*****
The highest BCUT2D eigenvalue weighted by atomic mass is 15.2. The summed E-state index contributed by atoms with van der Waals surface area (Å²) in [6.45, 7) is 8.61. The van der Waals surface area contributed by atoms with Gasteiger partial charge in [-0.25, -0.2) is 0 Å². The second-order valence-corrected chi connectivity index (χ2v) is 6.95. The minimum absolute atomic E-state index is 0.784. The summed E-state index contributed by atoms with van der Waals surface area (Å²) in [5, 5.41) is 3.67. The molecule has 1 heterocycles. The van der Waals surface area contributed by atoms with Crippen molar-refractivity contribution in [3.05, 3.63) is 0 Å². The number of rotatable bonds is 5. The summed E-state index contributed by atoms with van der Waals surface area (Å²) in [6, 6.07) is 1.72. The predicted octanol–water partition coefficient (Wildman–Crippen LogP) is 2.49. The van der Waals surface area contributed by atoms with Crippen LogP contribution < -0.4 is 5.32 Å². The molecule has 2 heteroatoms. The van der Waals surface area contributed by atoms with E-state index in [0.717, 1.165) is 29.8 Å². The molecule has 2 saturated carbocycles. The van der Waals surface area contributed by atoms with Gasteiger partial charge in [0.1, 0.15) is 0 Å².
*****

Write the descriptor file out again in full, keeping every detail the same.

The highest BCUT2D eigenvalue weighted by atomic mass is 15.2. The summed E-state index contributed by atoms with van der Waals surface area (Å²) in [6.45, 7) is 8.61. The van der Waals surface area contributed by atoms with Gasteiger partial charge in [-0.25, -0.2) is 0 Å². The second-order valence-corrected chi connectivity index (χ2v) is 6.95. The minimum absolute atomic E-state index is 0.784. The summed E-state index contributed by atoms with van der Waals surface area (Å²) in [5, 5.41) is 3.67. The molecule has 1 heterocycles. The van der Waals surface area contributed by atoms with Crippen molar-refractivity contribution in [3.05, 3.63) is 0 Å². The number of rotatable bonds is 5. The summed E-state index contributed by atoms with van der Waals surface area (Å²) in [6, 6.07) is 1.72. The predicted octanol–water partition coefficient (Wildman–Crippen LogP) is 2.49. The van der Waals surface area contributed by atoms with Crippen LogP contribution < -0.4 is 5.32 Å². The molecule has 2 heteroatoms. The van der Waals surface area contributed by atoms with E-state index in [0.717, 1.165) is 29.8 Å². The molecule has 2 saturated carbocycles. The van der Waals surface area contributed by atoms with Gasteiger partial charge in [0.1, 0.15) is 0 Å².